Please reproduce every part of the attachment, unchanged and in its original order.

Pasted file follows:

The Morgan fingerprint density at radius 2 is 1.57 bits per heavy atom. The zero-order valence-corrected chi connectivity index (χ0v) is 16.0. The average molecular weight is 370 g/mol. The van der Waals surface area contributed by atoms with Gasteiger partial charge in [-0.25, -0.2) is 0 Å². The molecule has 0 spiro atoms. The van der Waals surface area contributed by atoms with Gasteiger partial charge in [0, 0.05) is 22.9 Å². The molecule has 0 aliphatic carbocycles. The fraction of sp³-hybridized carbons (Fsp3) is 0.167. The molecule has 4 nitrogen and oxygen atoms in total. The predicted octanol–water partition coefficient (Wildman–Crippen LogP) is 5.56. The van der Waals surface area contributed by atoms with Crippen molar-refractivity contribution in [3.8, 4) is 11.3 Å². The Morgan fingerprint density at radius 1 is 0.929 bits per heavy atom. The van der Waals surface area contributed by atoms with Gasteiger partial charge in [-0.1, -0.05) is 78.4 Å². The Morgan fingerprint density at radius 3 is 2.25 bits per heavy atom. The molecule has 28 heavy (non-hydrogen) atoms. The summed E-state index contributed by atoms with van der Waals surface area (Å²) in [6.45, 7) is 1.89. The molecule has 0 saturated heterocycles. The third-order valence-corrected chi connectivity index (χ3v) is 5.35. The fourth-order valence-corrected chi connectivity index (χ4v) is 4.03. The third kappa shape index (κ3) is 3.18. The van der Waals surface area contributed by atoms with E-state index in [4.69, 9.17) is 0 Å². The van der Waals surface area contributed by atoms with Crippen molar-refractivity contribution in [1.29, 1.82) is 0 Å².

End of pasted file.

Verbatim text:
The Morgan fingerprint density at radius 2 is 1.57 bits per heavy atom. The zero-order valence-corrected chi connectivity index (χ0v) is 16.0. The average molecular weight is 370 g/mol. The van der Waals surface area contributed by atoms with Gasteiger partial charge in [-0.25, -0.2) is 0 Å². The molecule has 0 spiro atoms. The van der Waals surface area contributed by atoms with Gasteiger partial charge in [0, 0.05) is 22.9 Å². The molecule has 0 aliphatic carbocycles. The fraction of sp³-hybridized carbons (Fsp3) is 0.167. The molecule has 4 nitrogen and oxygen atoms in total. The predicted octanol–water partition coefficient (Wildman–Crippen LogP) is 5.56. The van der Waals surface area contributed by atoms with Crippen molar-refractivity contribution in [3.8, 4) is 11.3 Å². The Morgan fingerprint density at radius 1 is 0.929 bits per heavy atom. The van der Waals surface area contributed by atoms with Gasteiger partial charge in [-0.1, -0.05) is 78.4 Å². The Morgan fingerprint density at radius 3 is 2.25 bits per heavy atom. The molecule has 28 heavy (non-hydrogen) atoms. The summed E-state index contributed by atoms with van der Waals surface area (Å²) in [6.45, 7) is 1.89. The molecule has 0 saturated heterocycles. The third-order valence-corrected chi connectivity index (χ3v) is 5.35. The fourth-order valence-corrected chi connectivity index (χ4v) is 4.03. The third kappa shape index (κ3) is 3.18. The van der Waals surface area contributed by atoms with E-state index in [4.69, 9.17) is 0 Å². The van der Waals surface area contributed by atoms with Crippen molar-refractivity contribution in [1.29, 1.82) is 0 Å².